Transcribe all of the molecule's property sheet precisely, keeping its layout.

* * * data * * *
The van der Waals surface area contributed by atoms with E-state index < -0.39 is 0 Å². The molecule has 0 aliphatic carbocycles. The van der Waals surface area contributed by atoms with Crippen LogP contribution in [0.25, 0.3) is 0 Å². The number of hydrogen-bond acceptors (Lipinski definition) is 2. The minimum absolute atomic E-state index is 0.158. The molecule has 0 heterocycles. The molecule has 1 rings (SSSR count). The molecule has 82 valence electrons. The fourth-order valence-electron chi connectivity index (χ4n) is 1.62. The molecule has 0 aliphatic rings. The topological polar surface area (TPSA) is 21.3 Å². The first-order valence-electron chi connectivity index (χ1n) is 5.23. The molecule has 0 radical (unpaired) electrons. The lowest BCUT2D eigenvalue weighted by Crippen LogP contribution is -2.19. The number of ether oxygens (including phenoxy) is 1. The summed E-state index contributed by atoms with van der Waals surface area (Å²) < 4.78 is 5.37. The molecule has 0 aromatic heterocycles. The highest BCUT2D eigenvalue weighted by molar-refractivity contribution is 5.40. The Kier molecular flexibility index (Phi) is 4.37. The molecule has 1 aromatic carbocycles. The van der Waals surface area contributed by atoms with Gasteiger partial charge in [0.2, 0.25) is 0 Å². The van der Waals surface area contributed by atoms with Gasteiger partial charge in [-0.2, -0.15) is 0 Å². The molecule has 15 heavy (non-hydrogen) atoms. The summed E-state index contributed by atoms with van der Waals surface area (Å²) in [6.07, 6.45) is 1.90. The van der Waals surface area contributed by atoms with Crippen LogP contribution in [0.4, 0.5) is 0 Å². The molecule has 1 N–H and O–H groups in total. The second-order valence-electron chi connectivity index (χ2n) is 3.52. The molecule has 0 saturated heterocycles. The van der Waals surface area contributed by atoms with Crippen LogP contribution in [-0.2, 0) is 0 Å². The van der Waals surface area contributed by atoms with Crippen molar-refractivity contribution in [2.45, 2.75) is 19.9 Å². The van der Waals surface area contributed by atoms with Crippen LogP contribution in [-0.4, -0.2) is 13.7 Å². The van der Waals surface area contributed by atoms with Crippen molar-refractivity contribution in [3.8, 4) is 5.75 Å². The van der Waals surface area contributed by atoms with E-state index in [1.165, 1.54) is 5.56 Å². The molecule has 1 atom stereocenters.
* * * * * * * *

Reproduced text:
The van der Waals surface area contributed by atoms with E-state index < -0.39 is 0 Å². The molecule has 0 aliphatic carbocycles. The van der Waals surface area contributed by atoms with Crippen LogP contribution in [0.25, 0.3) is 0 Å². The number of hydrogen-bond acceptors (Lipinski definition) is 2. The minimum absolute atomic E-state index is 0.158. The molecule has 0 heterocycles. The molecule has 1 rings (SSSR count). The molecule has 82 valence electrons. The fourth-order valence-electron chi connectivity index (χ4n) is 1.62. The molecule has 0 aliphatic rings. The topological polar surface area (TPSA) is 21.3 Å². The first-order valence-electron chi connectivity index (χ1n) is 5.23. The molecule has 0 radical (unpaired) electrons. The lowest BCUT2D eigenvalue weighted by Crippen LogP contribution is -2.19. The number of ether oxygens (including phenoxy) is 1. The summed E-state index contributed by atoms with van der Waals surface area (Å²) < 4.78 is 5.37. The molecule has 0 aromatic heterocycles. The highest BCUT2D eigenvalue weighted by molar-refractivity contribution is 5.40. The Kier molecular flexibility index (Phi) is 4.37. The molecule has 1 aromatic carbocycles. The van der Waals surface area contributed by atoms with Gasteiger partial charge in [0.2, 0.25) is 0 Å². The van der Waals surface area contributed by atoms with Gasteiger partial charge in [-0.2, -0.15) is 0 Å². The molecule has 15 heavy (non-hydrogen) atoms. The summed E-state index contributed by atoms with van der Waals surface area (Å²) in [6.07, 6.45) is 1.90. The van der Waals surface area contributed by atoms with Crippen LogP contribution in [0.4, 0.5) is 0 Å². The molecule has 1 N–H and O–H groups in total. The second-order valence-electron chi connectivity index (χ2n) is 3.52. The molecule has 0 saturated heterocycles. The van der Waals surface area contributed by atoms with Crippen LogP contribution in [-0.2, 0) is 0 Å². The van der Waals surface area contributed by atoms with Crippen molar-refractivity contribution in [2.45, 2.75) is 19.9 Å². The van der Waals surface area contributed by atoms with Crippen LogP contribution in [-0.4, -0.2) is 13.7 Å². The van der Waals surface area contributed by atoms with Crippen molar-refractivity contribution in [3.8, 4) is 5.75 Å². The van der Waals surface area contributed by atoms with E-state index in [1.165, 1.54) is 5.56 Å². The molecule has 1 atom stereocenters.